|Forward Together Youth|
As we have been reminded by Forward Together youth's amazing report, California state law mandates that sexual health education in public schools be comprehensive, medically accurate, science-based, and bias-free. So why are Clovis Unified High Schools teaching teens from a book that makes no mention of condoms, even in chapters about HIV/AIDS and on preventing STDs and unintended pregnancy?
Recent events, such as Representative Akin’s ill-informed statements about reproductive biology and rape – put the issue in a stark light. The brand of sex ed that Clovis high schools are peddling is putting teens’ health at risk – it’s dangerous, unlawful, and could have serious consequences if it is not stopped.
Instead of getting critical information about condoms and contraception, teens in the city’s high schools are told that to prevent STDs and unintended pregnancies, they should just “practice abstinence,” “respect yourself,” “get plenty or rest,” and “go out as a group.”
It gets worse. The curriculum teaches that all people, even adults, should avoid sexual activity until they are married. Additional materials compare a woman who is not a virgin to a dirty shoe and suggest that men are unable to stop themselves once they become sexually aroused.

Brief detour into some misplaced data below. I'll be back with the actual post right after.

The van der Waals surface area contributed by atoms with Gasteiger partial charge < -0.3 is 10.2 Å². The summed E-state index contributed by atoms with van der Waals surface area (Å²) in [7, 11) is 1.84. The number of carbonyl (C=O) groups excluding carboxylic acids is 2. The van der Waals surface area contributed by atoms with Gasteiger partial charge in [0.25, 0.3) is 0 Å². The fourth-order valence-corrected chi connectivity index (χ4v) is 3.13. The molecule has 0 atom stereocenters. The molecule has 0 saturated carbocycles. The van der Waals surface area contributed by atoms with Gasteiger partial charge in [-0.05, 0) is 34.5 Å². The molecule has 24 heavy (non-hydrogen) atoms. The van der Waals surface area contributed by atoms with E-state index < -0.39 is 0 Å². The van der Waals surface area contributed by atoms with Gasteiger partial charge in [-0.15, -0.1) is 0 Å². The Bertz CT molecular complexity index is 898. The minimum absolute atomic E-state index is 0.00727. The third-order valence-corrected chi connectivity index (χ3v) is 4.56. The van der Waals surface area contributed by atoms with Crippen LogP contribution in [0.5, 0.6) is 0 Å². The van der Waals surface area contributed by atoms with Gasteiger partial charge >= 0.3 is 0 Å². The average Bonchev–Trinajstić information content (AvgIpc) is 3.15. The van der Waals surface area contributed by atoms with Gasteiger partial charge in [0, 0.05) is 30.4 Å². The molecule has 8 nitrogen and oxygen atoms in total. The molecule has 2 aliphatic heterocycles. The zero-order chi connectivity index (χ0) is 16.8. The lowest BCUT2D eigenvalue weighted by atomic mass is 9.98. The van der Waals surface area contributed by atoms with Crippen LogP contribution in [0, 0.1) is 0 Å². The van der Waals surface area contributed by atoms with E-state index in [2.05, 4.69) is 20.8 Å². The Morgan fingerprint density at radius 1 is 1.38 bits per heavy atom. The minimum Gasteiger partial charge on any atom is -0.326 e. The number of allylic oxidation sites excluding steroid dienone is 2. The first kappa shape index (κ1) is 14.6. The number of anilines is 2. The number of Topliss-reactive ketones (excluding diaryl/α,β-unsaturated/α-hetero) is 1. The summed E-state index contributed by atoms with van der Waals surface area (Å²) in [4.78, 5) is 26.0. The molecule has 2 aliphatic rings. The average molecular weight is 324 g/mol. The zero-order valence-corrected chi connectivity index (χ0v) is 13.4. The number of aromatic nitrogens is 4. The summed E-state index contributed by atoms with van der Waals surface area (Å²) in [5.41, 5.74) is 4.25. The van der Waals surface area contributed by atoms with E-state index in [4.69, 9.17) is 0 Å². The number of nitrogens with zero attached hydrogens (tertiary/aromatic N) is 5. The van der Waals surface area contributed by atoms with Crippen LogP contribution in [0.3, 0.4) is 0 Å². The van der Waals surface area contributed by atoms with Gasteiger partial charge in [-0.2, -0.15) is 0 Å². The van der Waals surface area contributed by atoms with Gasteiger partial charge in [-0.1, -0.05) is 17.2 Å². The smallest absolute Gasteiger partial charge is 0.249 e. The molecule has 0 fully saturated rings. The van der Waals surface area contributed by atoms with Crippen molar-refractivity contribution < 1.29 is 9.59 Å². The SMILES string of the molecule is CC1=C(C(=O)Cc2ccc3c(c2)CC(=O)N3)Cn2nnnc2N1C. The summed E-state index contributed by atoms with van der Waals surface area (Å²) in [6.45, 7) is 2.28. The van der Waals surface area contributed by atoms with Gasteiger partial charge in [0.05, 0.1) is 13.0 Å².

The ACLU of Northern California is representing parents, physicians and the GSA Network in a lawsuit against the Clovis Unified School District over this outrageous and ill-conceived curriculum.
Students need – and deserve – complete, accurate information to help them make healthy decisions. This is especially important in areas like California’s Central Valley, where Clovis is located. The Central Valley has limited access to reproductive health services and high rates of unintended pregnancy and increasing sexually transmitted infections among youth. At a time when there are cuts to so many services and programs for youth, we must demand that schools be a reliable place for young people to get health information.
Clovis schools need to do better by their students, by teaching comprehensive sex education that promotes healthy relationships, healthy decisions, and healthy futures for youth.
Read more about the case here.